The Cambodian fallout from Thailand’s coup

Author: Leng Thearith, UNSW Canberra

Last month saw the 19th coup d’état in Thailand since 1932 but, unlike previous regime changes, this coup has significant regional implications — especially for Thailand’s neighbour, Cambodia. These are both economic and political.

The most vulnerable area for the Cambodian economy is remittances. From 6 June to 19 June, the Thai military junta has deported over 210,000 Cambodian migrants — approximately half of the total number of Cambodian migrants in Thailand — due to concerns that these workers would join forces with the pro-Thaksin faction to overthrow the junta. The Cambodian economy could lose more than US$1 million per day in revenue due to this policy.

The tourism sector — one of Cambodia’s most important — has also felt the heat. Given Thailand’s position as a regional transit hub, growth in the number of Chinese tourists to Cambodia in the first four months of 2014 has shrunk to 18.2 per cent, compared to 55 per cent in the same period last year, according to the Cambodian Daily. Some tourists might be concerned about their personal safety as the Thai junta has given itself the power to detain any person for up to a week without warrant, charge, or trial. The fear of indiscriminate persecution of foreign workers by the military regime is a further concern. Chinese tourists are now becoming a major target of many Southeast Asian economies. But the coup in Thailand has jeopardised the Cambodian government’s plan to attract at least 1.3 million Chinese tourists by 2018.

The Thai political crisis has not only negatively affected the Cambodian economy but also its security. Thailand’s military leadership has indirectly put pressure on the Cambodian government by accusing Cambodia of harbouring the prominent leader of the Red Shirt movement, Jakrapob Penkair — a claim the Cambodian government has strongly denied. Jakrapob has vowed to create a movement to resist the current military junta from outside Thailand, sparking rumours that Cambodia could be a potential hideout for the pro-Thaksin group.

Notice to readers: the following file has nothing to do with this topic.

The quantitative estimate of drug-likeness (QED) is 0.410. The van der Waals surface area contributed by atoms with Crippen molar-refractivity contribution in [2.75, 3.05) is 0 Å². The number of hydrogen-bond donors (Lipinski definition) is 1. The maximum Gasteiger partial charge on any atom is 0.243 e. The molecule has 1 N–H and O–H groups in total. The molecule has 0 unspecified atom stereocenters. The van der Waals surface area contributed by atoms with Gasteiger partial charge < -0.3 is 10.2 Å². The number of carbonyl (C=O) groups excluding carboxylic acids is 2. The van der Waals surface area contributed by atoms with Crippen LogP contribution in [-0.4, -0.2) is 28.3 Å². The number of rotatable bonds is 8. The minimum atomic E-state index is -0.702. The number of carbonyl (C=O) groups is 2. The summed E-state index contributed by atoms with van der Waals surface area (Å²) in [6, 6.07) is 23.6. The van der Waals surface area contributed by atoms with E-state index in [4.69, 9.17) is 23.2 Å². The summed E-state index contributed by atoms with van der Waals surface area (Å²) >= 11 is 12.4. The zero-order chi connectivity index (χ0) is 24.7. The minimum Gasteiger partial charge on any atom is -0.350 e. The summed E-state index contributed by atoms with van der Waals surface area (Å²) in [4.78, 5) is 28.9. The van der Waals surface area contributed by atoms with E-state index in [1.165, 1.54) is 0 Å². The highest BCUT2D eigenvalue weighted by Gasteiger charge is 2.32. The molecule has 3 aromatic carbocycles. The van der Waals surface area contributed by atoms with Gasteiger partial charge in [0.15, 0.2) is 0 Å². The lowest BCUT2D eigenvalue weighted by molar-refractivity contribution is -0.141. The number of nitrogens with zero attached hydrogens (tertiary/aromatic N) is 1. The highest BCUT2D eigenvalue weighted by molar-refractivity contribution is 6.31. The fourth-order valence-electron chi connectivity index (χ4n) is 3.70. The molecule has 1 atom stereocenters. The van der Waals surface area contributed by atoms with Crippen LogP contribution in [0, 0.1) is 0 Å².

The junta has also accused Cambodia of secretly supporting the Red Shirts via local media, in an attempt to topple the military government. More importantly, the Thai military has recently erected barbed wire in the Preah Vihear temple’s vicinity — despite the International Court of Justice confirming Cambodian sovereignty over the area around the temple last year. Thailand’s intervention prompted an immediate but peaceful protest from Phnom Penh. As a small country with limited military capability, Cambodia has downplayed this latest provocation for fear of a renewed military confrontation with the junta.

Meanwhile, the current political upheaval in Thailand has also impacted Cambodian domestic politics, heightening pressure on the ruling party in Cambodia.

The Cambodian National Rescue Party leader Sam Rainsy has attacked the government by pointing out that it had failed to create sufficient jobs for Cambodians at home and that, as a consequence, many were forced to risk their lives working illegally in Thailand. The Cambodian People’s Party (CPP), whose popularity has declined since last year’s election, has attempted to win back support with its handling of this issue.

Despite concerted efforts on the part of the ruling government to accommodate migrant workers, it is unlikely that Cambodia will be able to effectively absorb the huge influx of migrants continually deported from Thailand. The ruling government has encountered serious problems in the provision of humanitarian aid and attempting to create jobs for those returning from Thailand. An alternative solution is to create favourable conditions for Cambodian migrants to return to work in Thailand legally. For example, one measure intended to encourage Cambodian migrants to migrate legally is the reduction of the passport fee from US$124 to US$4. To qualify for this concession fee, however, the bureaucratic process is excessive. In particular, one must be accepted by local migrant agents, many of whom have a reputation for frequently exploiting and extorting money from workers.

The effects of Thailand’s coup have rippled out into the region, and the government in Phnom Penh will need to find solutions to the numerous problems that its neighbour’s instability poses for Cambodia’s growth and development.

Leng Thearith is currently pursuing his PhD in Political and International Studies at the University of New South Wales at the Australian Defense Force Academy (ADFA).

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